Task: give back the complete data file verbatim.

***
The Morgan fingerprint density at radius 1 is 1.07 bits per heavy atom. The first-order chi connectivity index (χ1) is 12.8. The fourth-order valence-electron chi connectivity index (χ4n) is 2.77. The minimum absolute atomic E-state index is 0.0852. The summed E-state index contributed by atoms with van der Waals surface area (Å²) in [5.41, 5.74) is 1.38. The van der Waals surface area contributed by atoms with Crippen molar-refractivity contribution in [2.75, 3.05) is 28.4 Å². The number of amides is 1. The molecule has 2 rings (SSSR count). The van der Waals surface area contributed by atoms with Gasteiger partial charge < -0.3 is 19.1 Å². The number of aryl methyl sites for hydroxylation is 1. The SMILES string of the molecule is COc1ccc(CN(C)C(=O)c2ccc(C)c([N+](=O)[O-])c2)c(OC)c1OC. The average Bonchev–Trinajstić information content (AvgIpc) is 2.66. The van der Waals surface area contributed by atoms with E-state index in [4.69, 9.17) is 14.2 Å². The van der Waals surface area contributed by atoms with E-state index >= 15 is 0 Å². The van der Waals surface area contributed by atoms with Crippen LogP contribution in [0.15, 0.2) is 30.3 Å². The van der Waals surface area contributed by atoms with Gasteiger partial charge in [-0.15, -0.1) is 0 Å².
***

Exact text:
The Morgan fingerprint density at radius 1 is 1.07 bits per heavy atom. The first-order chi connectivity index (χ1) is 12.8. The fourth-order valence-electron chi connectivity index (χ4n) is 2.77. The minimum absolute atomic E-state index is 0.0852. The summed E-state index contributed by atoms with van der Waals surface area (Å²) in [5.41, 5.74) is 1.38. The van der Waals surface area contributed by atoms with Crippen molar-refractivity contribution in [2.75, 3.05) is 28.4 Å². The number of amides is 1. The molecule has 2 rings (SSSR count). The van der Waals surface area contributed by atoms with Gasteiger partial charge < -0.3 is 19.1 Å². The number of aryl methyl sites for hydroxylation is 1. The SMILES string of the molecule is COc1ccc(CN(C)C(=O)c2ccc(C)c([N+](=O)[O-])c2)c(OC)c1OC. The average Bonchev–Trinajstić information content (AvgIpc) is 2.66. The van der Waals surface area contributed by atoms with E-state index in [4.69, 9.17) is 14.2 Å². The van der Waals surface area contributed by atoms with E-state index >= 15 is 0 Å². The van der Waals surface area contributed by atoms with Crippen LogP contribution in [0.15, 0.2) is 30.3 Å². The van der Waals surface area contributed by atoms with Gasteiger partial charge in [-0.15, -0.1) is 0 Å².